my running adventures – barefoot or otherwise
It has been a while since I last published, and as I know it will come as an extra thing for you to once again fit into your busy lifestyle, I’m going to aim to keep it short…
I’ve entered the Robin Hood Half Marathon for the third successive year, despite last year’s debacle. While I’ve been training for it, I’ve read plenty of articles and books on various aspects of training for running events.
While not everyone is the same, there are certain things you’ll need to get right so that when race day comes, you’re ready to give your best!
If you can’t commit to regular training sessions (even if they vary in terms of the day and time you do them), then preparing for running race isn’t for you. I run three times a week. A lot of people who run half marathon distances or longer run far more regularly.
2. Vary your exercise
While I run three times a week, I also cycle 4-6 times a week (although only between 10 and 15km at a time, on mostly flat terrain). I also try to get a ‘core strength’ session in once a week too. If you only run, you only ever exercise the muscles you need to run, to the detriment of all your other muscles that work together in able to allow your running muscles to do their job properly. The cycling keeps my legs strong and the core strength ensures my body stays balanced, enabling my running muscles to concentrate on making me run fast and efficiently.
I can’t say much on this factor without being labelled a hypocrite! All I will say is that lots of exercise demands lots of food to help your body recover from the extra demands you’ve placed on it. I supplement my diet with a whey protein chocolate milkshake which helps to heal my muscles more quickly. I also eat A LOT of food; some good, some not so good, but I think there is a balance there to be had and enjoyed!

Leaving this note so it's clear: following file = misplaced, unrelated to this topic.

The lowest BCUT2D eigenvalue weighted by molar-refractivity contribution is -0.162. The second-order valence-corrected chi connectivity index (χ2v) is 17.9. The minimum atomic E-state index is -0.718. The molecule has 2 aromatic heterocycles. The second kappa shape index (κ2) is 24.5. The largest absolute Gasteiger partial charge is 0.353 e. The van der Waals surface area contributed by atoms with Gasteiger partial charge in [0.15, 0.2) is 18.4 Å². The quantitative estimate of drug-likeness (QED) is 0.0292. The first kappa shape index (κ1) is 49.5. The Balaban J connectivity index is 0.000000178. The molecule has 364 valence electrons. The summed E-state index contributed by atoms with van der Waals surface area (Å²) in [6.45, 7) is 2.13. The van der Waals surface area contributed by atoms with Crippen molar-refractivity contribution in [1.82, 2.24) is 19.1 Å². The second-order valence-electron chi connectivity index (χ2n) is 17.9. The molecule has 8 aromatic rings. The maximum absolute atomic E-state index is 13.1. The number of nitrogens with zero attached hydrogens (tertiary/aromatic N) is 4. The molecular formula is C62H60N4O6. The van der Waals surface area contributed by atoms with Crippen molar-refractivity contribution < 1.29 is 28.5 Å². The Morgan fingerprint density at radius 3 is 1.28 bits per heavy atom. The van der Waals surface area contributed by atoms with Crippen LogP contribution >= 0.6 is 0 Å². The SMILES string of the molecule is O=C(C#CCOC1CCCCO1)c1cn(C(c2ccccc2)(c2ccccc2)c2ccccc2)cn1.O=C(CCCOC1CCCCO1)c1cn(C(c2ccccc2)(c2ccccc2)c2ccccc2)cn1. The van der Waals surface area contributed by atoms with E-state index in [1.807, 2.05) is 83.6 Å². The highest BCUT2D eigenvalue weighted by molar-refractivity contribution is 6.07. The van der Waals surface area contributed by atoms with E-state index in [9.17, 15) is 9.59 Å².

4. Measure your progress
There’s nothing worse than not knowing if you’re getting better or not after all the effort you’re putting in to your training! Someone who knew a lot about sporting endeavour, Greg Lemond (the first American to win the Tour de France), once said ‘It doesn’t get easier, you just get faster.’ How do I measure my progress? 1. Strava – you’ve got to check it out! 2. My GPS watch, for live updates on how fast I’m currently running. Without my watch, I’d find it really hard to track my pace and ability to monitor how long I could keep the pace up! Without Strava, not only would I have less incentive to try that bit harder during the entire run and on various segments, but I’d be without a huge weapon in my running armoury, which beings me on to…
In order to keep going when it gets tough, when it gets cold (or hot, or wet or dry!), or you go past the ‘Runningmoon’ initial burst of enthusiasm, you need someone or some people to be accountable to. People who will ask how it is going, people you might want to impress even, or just to have that nagging in your head that says, ‘I’ve not been out for a run for ages…and my friend/wife/colleague is going to ask me about it soon, I’d better go for a run!’
While of course I could mention training programmes, different running sessions, getting the right clothes, etc, etc, I think that if you concentrate on these 5 things, you’re in with a decent chance of nailing your next race and getting that PB you’ve been striving for!
What are your top tips for training for a race? Do you love making lists, poring over the data of your last run (like I do!), enjoy splurging money on all the latest, coolest running gear?!